Love, Heartbreak

What To Do And How To Deal If You're In Love With Someone Who's In A Relationship

In Love With Someone Who's Taken? Let's Unpack That.

It can happen so many different ways, and even sometimes by complete accident. Having a connection with another human is special because it doesn’t happen so easily. When it does, we naturally want to explore that connection.

But what happens when that other person is already in a committed relationship? What happens when you find yourself loving someone who doesn't love you back? With the help of relationship guru and author Londin Angel Winters, we’re here to help you navigate this heart-wrenching experience.

There are dangers of chasing unavailable and unrequited love. Let us first reassure you that you’re not alone in having these feelings. Many people find themselves entangled from either a distance — or in the full, passionate throws of an affair — with someone who’s clearly in a committed relationship with someone else.

RELATED: 22 Of The Greatest, Most Powerful Quotes On Unrequited Love

The fact that this happens doesn’t make it healthy, though. In fact, becoming involved with someone who’s taken is indicative of some deep-seated personal issues that do require some unpacking.

“[First], the best approach is to recognize that you attract your reciprocal. Ninety percent of the time, choosing someone who is taken is the mark of a veiled fear of full commitment. In other words, you are purposely choosing the situation even though it may not feel like that,” says Winters. “Look at where you yourself are unavailable. For example, you say you want love but maybe you are secretly terrified to put your heart on the line, so you unconsciously pick [unavailable] partners.”

It’s very important for you to experience that lightbulb moment of, “I intentionally chose someone unavailable and I need to figure out why.” It’s also important to recognize that if the other person has fully engaged in an illicit relationship with you, they realistically aren’t doing it with the end-goal to end up with you. And even if they did enter the relationship with that thought, the situation sets your new relationship up on a very shaky foundation.

“We fantasize that when that person becomes available, all will work out, but it’s rarely the case,” Winters advises. “I see time and time again that things fall apart as soon as the person becomes available. This is because most people who seek unrequited love don’t actually know how to show up to the moment when love becomes available. Recognize this is a serious hook and can tie up your heart for a painfully long and lonely time.”

Usually, this is a case of both parties not wanting to deal with the reality of a real relationship that involves heartbreak, unwavering devotion, future-planning, and lovingly dealing with the normal struggles of long-term love (like unmet needs and bad days).

People who live in fantasy usually don’t want to deal with reality. Once you learn how to face the discomfort of real love, you can stop facing the pain of unrequited love,” she says. In other words, stop chasing what’s unavailable and open your heart to real love.

RELATED: Why You Will Never Be Enough For The Wrong Heart

Again, you’re not alone, you’re not a failure, and you do have hope for being in a loving, rewarding romantic partnership. This takes self-awareness and a deliberate effort to redirect your love toward someone who’s available.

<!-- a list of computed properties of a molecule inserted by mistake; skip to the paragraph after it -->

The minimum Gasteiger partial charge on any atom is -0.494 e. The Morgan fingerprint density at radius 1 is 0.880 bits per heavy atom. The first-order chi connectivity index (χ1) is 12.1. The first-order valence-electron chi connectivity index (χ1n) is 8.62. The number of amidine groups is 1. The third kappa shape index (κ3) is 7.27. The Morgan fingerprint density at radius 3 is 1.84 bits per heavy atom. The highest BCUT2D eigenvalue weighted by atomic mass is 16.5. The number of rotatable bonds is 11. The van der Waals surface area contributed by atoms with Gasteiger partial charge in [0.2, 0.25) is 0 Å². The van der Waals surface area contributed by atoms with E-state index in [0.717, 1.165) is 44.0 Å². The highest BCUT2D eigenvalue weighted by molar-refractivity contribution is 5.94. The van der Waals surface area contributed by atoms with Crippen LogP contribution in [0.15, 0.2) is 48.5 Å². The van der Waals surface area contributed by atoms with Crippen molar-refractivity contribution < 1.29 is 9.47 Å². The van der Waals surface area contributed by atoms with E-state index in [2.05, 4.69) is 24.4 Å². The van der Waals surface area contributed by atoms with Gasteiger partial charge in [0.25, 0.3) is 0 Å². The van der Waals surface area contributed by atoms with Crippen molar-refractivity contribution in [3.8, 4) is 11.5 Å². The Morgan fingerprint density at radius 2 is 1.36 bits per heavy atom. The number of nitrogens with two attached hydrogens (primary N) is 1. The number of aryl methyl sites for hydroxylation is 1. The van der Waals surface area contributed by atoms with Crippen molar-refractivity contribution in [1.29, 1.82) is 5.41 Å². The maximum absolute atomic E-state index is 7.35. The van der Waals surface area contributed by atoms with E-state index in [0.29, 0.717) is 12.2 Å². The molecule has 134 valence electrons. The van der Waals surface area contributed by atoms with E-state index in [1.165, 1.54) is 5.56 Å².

“It always comes down to facing your fear of intimacy,” says Winters. “Are you holding on to a wound that is stopping you from embracing real love? Do the personal work of overcoming your resistance to being in relationship. Make a list of your deepest fears. Look at your past experiences.”

You can approach this in numerous ways. There’s a gamut of self-help books and online literature that can guide you. You can also speak with a therapist who knows the right questions to ask to help you figure out what’s holding you back from finding real, true love. If you thrive in group settings, there are also intimacy workshops that equip you with tools to stand in front of an available partner and open your heart without fear.

Well, sorry to be the bearer of bad news, but this case isn't special. We know what you’re thinking, but you love this person. This could be the one for you — your soulmate, your one-and-only.

You feel amazing when you’re with this person, and they may have even promised a future with you. It’s hard to rip that bandage off, but it’s important to recognize that this is not a relationship that’s set up for success.

“It’s easy to get caught up in wanting ‘that person,’ but when you are fixed on a certain person it’s very hard to see your own pathology in the situation. When you get stuck in an unrequited love dynamic, especially over and over again with different people, it’s much easier to face the fact that you are creating your own block,” Winters warns. “While it can be depressing to face this, it’s incredibly liberating because it gives you a chance to change things and finally call in a real relationship.”

Winters adds that she’s seen people overcome their blocks and call in true love all the time. But remember: you deserve to have the kind of relationship where you get to share a world, a home, and a life with someone who loves you deeply in return.

RELATED: The Real (Sad) Reason We Cling So Hard To Unrequited Love

Wendy Rose Gould is a freelance lifestyle reporter based in Phoenix, Arizona. She contributes to NBC, Refinery29, Brides, Allure, Spotlyte, Total Beauty, Soko Glam, and others.